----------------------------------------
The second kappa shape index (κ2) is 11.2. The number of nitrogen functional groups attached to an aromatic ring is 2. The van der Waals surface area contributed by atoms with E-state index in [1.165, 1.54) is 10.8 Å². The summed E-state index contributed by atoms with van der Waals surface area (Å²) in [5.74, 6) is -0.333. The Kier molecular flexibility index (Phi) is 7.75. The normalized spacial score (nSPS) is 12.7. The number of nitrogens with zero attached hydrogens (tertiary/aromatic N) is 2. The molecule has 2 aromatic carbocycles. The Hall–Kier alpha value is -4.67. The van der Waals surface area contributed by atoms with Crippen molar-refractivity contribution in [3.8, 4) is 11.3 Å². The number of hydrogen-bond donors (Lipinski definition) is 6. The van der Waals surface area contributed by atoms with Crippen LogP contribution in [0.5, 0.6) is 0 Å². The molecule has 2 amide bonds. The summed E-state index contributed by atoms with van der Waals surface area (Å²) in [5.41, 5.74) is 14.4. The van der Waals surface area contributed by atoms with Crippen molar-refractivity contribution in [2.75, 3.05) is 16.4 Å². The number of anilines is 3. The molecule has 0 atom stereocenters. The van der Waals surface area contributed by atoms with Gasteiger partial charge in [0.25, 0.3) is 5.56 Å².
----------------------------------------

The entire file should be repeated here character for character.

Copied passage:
The second kappa shape index (κ2) is 11.2. The number of nitrogen functional groups attached to an aromatic ring is 2. The van der Waals surface area contributed by atoms with E-state index in [1.165, 1.54) is 10.8 Å². The summed E-state index contributed by atoms with van der Waals surface area (Å²) in [5.74, 6) is -0.333. The Kier molecular flexibility index (Phi) is 7.75. The normalized spacial score (nSPS) is 12.7. The number of nitrogens with zero attached hydrogens (tertiary/aromatic N) is 2. The molecule has 2 aromatic carbocycles. The Hall–Kier alpha value is -4.67. The van der Waals surface area contributed by atoms with Crippen molar-refractivity contribution in [3.8, 4) is 11.3 Å². The number of hydrogen-bond donors (Lipinski definition) is 6. The van der Waals surface area contributed by atoms with Crippen LogP contribution in [0.5, 0.6) is 0 Å². The molecule has 2 amide bonds. The summed E-state index contributed by atoms with van der Waals surface area (Å²) in [5.41, 5.74) is 14.4. The van der Waals surface area contributed by atoms with Crippen molar-refractivity contribution in [2.75, 3.05) is 16.4 Å². The number of anilines is 3. The molecule has 0 atom stereocenters. The van der Waals surface area contributed by atoms with Gasteiger partial charge in [0.25, 0.3) is 5.56 Å².